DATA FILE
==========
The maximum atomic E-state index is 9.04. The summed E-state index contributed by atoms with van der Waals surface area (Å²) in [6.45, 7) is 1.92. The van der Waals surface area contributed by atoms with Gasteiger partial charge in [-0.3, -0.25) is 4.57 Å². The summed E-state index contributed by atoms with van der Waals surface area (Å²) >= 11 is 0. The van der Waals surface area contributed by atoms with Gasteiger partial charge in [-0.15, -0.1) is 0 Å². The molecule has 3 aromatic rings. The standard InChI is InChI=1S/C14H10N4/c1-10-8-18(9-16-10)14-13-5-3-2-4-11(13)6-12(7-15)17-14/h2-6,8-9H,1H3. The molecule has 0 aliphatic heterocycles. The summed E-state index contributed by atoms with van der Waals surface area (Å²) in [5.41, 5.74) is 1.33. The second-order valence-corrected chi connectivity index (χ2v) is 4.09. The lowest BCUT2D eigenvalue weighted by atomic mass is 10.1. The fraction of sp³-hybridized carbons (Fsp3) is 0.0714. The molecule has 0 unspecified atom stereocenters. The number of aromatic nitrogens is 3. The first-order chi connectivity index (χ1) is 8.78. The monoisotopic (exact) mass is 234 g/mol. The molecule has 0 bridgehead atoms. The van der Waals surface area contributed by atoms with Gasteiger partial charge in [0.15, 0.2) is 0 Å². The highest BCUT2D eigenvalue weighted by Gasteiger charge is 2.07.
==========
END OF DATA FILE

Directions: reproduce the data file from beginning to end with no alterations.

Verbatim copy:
The maximum atomic E-state index is 9.04. The summed E-state index contributed by atoms with van der Waals surface area (Å²) in [6.45, 7) is 1.92. The van der Waals surface area contributed by atoms with Gasteiger partial charge in [-0.3, -0.25) is 4.57 Å². The summed E-state index contributed by atoms with van der Waals surface area (Å²) >= 11 is 0. The van der Waals surface area contributed by atoms with Gasteiger partial charge in [-0.15, -0.1) is 0 Å². The molecule has 3 aromatic rings. The standard InChI is InChI=1S/C14H10N4/c1-10-8-18(9-16-10)14-13-5-3-2-4-11(13)6-12(7-15)17-14/h2-6,8-9H,1H3. The molecule has 0 aliphatic heterocycles. The summed E-state index contributed by atoms with van der Waals surface area (Å²) in [5.41, 5.74) is 1.33. The second-order valence-corrected chi connectivity index (χ2v) is 4.09. The lowest BCUT2D eigenvalue weighted by atomic mass is 10.1. The fraction of sp³-hybridized carbons (Fsp3) is 0.0714. The molecule has 0 unspecified atom stereocenters. The number of aromatic nitrogens is 3. The first-order chi connectivity index (χ1) is 8.78. The monoisotopic (exact) mass is 234 g/mol. The molecule has 0 bridgehead atoms. The van der Waals surface area contributed by atoms with Gasteiger partial charge in [0.15, 0.2) is 0 Å². The highest BCUT2D eigenvalue weighted by Gasteiger charge is 2.07.